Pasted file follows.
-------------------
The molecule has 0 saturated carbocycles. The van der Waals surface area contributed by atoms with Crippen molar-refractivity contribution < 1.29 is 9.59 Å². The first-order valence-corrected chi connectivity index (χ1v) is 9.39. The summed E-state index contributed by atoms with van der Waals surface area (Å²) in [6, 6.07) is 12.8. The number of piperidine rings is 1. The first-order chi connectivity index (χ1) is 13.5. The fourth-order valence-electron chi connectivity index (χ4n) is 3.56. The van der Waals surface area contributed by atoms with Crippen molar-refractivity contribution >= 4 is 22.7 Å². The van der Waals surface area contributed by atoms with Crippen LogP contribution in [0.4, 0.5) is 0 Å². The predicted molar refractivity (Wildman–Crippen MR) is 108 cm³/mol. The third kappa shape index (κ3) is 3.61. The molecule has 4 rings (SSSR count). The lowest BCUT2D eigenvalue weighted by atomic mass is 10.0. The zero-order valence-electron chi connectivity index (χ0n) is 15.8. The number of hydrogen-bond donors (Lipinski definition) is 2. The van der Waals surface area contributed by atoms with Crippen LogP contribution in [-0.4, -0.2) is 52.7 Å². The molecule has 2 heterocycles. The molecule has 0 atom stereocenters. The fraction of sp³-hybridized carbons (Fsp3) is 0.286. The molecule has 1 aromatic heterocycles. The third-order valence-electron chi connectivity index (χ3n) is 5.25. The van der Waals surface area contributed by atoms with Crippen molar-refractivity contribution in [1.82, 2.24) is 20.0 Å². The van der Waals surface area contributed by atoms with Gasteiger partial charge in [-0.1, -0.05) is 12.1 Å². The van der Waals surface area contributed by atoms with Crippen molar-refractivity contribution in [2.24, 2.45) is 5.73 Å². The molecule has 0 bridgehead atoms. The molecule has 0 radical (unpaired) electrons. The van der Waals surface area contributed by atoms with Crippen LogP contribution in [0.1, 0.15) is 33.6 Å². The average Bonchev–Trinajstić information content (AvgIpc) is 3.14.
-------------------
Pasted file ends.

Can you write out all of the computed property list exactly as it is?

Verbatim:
The molecule has 0 saturated carbocycles. The van der Waals surface area contributed by atoms with Crippen molar-refractivity contribution < 1.29 is 9.59 Å². The first-order valence-corrected chi connectivity index (χ1v) is 9.39. The summed E-state index contributed by atoms with van der Waals surface area (Å²) in [6, 6.07) is 12.8. The number of piperidine rings is 1. The first-order chi connectivity index (χ1) is 13.5. The fourth-order valence-electron chi connectivity index (χ4n) is 3.56. The van der Waals surface area contributed by atoms with Crippen molar-refractivity contribution >= 4 is 22.7 Å². The van der Waals surface area contributed by atoms with Crippen LogP contribution in [0.4, 0.5) is 0 Å². The predicted molar refractivity (Wildman–Crippen MR) is 108 cm³/mol. The third kappa shape index (κ3) is 3.61. The molecule has 4 rings (SSSR count). The lowest BCUT2D eigenvalue weighted by atomic mass is 10.0. The zero-order valence-electron chi connectivity index (χ0n) is 15.8. The number of hydrogen-bond donors (Lipinski definition) is 2. The van der Waals surface area contributed by atoms with Crippen LogP contribution in [-0.4, -0.2) is 52.7 Å². The molecule has 2 heterocycles. The molecule has 0 atom stereocenters. The fraction of sp³-hybridized carbons (Fsp3) is 0.286. The molecule has 1 aromatic heterocycles. The third-order valence-electron chi connectivity index (χ3n) is 5.25. The van der Waals surface area contributed by atoms with Crippen molar-refractivity contribution in [1.82, 2.24) is 20.0 Å². The van der Waals surface area contributed by atoms with Gasteiger partial charge in [-0.1, -0.05) is 12.1 Å². The van der Waals surface area contributed by atoms with Crippen molar-refractivity contribution in [2.24, 2.45) is 5.73 Å². The molecule has 0 bridgehead atoms. The molecule has 0 radical (unpaired) electrons. The van der Waals surface area contributed by atoms with Crippen LogP contribution in [0.1, 0.15) is 33.6 Å². The average Bonchev–Trinajstić information content (AvgIpc) is 3.14.